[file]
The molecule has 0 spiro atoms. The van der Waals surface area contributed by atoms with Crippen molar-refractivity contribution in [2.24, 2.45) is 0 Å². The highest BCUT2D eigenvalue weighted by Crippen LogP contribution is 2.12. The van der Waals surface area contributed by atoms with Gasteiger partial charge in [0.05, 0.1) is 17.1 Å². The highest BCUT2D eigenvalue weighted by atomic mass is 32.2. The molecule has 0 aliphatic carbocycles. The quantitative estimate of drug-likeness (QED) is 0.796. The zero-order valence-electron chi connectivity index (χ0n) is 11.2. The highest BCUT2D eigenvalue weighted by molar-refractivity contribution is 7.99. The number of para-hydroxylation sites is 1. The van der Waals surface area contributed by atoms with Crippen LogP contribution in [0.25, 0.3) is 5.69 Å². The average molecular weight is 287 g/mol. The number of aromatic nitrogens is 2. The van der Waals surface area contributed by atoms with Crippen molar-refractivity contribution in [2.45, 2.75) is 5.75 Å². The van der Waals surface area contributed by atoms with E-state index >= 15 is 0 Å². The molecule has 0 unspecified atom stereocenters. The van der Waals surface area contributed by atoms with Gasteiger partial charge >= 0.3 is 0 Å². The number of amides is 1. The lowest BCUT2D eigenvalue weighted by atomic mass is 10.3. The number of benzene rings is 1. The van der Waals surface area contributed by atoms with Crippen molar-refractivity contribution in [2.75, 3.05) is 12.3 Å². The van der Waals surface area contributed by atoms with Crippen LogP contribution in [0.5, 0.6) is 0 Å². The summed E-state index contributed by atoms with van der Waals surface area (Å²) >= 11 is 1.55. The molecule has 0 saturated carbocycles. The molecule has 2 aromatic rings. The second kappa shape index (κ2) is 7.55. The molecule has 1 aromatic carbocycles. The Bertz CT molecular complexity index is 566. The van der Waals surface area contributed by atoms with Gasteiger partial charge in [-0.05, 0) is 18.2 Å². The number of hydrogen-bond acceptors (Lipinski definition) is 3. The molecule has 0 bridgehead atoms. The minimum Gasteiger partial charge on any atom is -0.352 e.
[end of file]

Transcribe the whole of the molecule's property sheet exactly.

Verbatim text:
The molecule has 0 spiro atoms. The van der Waals surface area contributed by atoms with Crippen molar-refractivity contribution in [2.24, 2.45) is 0 Å². The highest BCUT2D eigenvalue weighted by Crippen LogP contribution is 2.12. The van der Waals surface area contributed by atoms with Gasteiger partial charge in [0.05, 0.1) is 17.1 Å². The highest BCUT2D eigenvalue weighted by atomic mass is 32.2. The molecule has 0 aliphatic carbocycles. The quantitative estimate of drug-likeness (QED) is 0.796. The zero-order valence-electron chi connectivity index (χ0n) is 11.2. The highest BCUT2D eigenvalue weighted by molar-refractivity contribution is 7.99. The number of para-hydroxylation sites is 1. The van der Waals surface area contributed by atoms with Crippen LogP contribution in [0.25, 0.3) is 5.69 Å². The average molecular weight is 287 g/mol. The number of aromatic nitrogens is 2. The van der Waals surface area contributed by atoms with Crippen molar-refractivity contribution in [2.45, 2.75) is 5.75 Å². The van der Waals surface area contributed by atoms with E-state index >= 15 is 0 Å². The molecule has 0 unspecified atom stereocenters. The van der Waals surface area contributed by atoms with Gasteiger partial charge >= 0.3 is 0 Å². The number of amides is 1. The lowest BCUT2D eigenvalue weighted by atomic mass is 10.3. The number of benzene rings is 1. The van der Waals surface area contributed by atoms with Crippen molar-refractivity contribution in [2.75, 3.05) is 12.3 Å². The van der Waals surface area contributed by atoms with Crippen LogP contribution in [0.5, 0.6) is 0 Å². The summed E-state index contributed by atoms with van der Waals surface area (Å²) >= 11 is 1.55. The molecule has 0 saturated carbocycles. The molecule has 2 aromatic rings. The second kappa shape index (κ2) is 7.55. The molecule has 1 aromatic carbocycles. The Bertz CT molecular complexity index is 566. The van der Waals surface area contributed by atoms with Gasteiger partial charge in [-0.05, 0) is 18.2 Å². The number of hydrogen-bond acceptors (Lipinski definition) is 3. The molecule has 0 bridgehead atoms. The minimum Gasteiger partial charge on any atom is -0.352 e.